The key issue was whether a conviction under California’s theft statute may qualify as an “aggravated felony” because it is a “theft offense” as defined by 8 U.S.C. §1101(a)(43)(G). Following the rule of (I)Descamps v. United States(I), 133 S. Ct. 2276 (2013), and its circuit progeny, the court held that a California conviction for theft is never an aggravated felony because it is categorically not a theft offense.

California’s theft statute is indivisible because the jury is not required to agree unanimously on how a defendant committed theft. The California Supreme Court and the state legislature have each, in their respective realms, made it clear that while all jurors must agree that the defendant engaged in some type of unlawful taking, they need not unanimously agree as to the way in which the unlawful taking was committed.

The court declared California’s theft statute overbroad and indivisible, with the result that the modified categorical approach did not apply.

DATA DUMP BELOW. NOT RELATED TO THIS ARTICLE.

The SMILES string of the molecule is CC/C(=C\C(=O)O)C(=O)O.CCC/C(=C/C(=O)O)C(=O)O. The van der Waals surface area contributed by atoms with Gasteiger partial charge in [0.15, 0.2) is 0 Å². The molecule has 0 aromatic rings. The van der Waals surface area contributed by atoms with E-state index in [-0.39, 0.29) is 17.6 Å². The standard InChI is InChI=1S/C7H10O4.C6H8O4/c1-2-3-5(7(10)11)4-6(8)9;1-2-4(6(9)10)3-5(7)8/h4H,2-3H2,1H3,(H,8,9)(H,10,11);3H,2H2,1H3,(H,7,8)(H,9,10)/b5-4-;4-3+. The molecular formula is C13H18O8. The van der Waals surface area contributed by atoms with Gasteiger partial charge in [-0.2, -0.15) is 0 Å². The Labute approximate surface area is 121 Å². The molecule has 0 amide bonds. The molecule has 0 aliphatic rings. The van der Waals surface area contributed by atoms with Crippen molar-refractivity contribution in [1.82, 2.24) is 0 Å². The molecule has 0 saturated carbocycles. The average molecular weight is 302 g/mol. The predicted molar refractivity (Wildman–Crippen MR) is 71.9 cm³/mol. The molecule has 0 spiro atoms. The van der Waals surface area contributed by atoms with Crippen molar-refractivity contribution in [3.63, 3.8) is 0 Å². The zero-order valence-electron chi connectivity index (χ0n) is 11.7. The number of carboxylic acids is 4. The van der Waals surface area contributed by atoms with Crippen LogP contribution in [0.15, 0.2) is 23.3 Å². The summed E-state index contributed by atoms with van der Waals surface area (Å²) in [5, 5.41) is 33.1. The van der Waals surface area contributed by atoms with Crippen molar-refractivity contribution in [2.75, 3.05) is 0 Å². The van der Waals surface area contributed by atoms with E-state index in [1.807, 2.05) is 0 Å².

The court rejected the government’s attempt to point to the charging documents in Lopez-Valencia’s case in support of a single theory of theft that the jury must have found. That factual approach had been abrogated in light of (I)Descamps(I). In addition, in a California theft prosecution there is no requirement that the charging documents spell out the defendant’s offense with any particularity.

Instead, the court declared that California’s overbroad and indivisible theft statute is not amenable to the modified categorical approach, and a conviction under it can never be a “theft offense” under §1101(a)(43)(G).
from Recorder.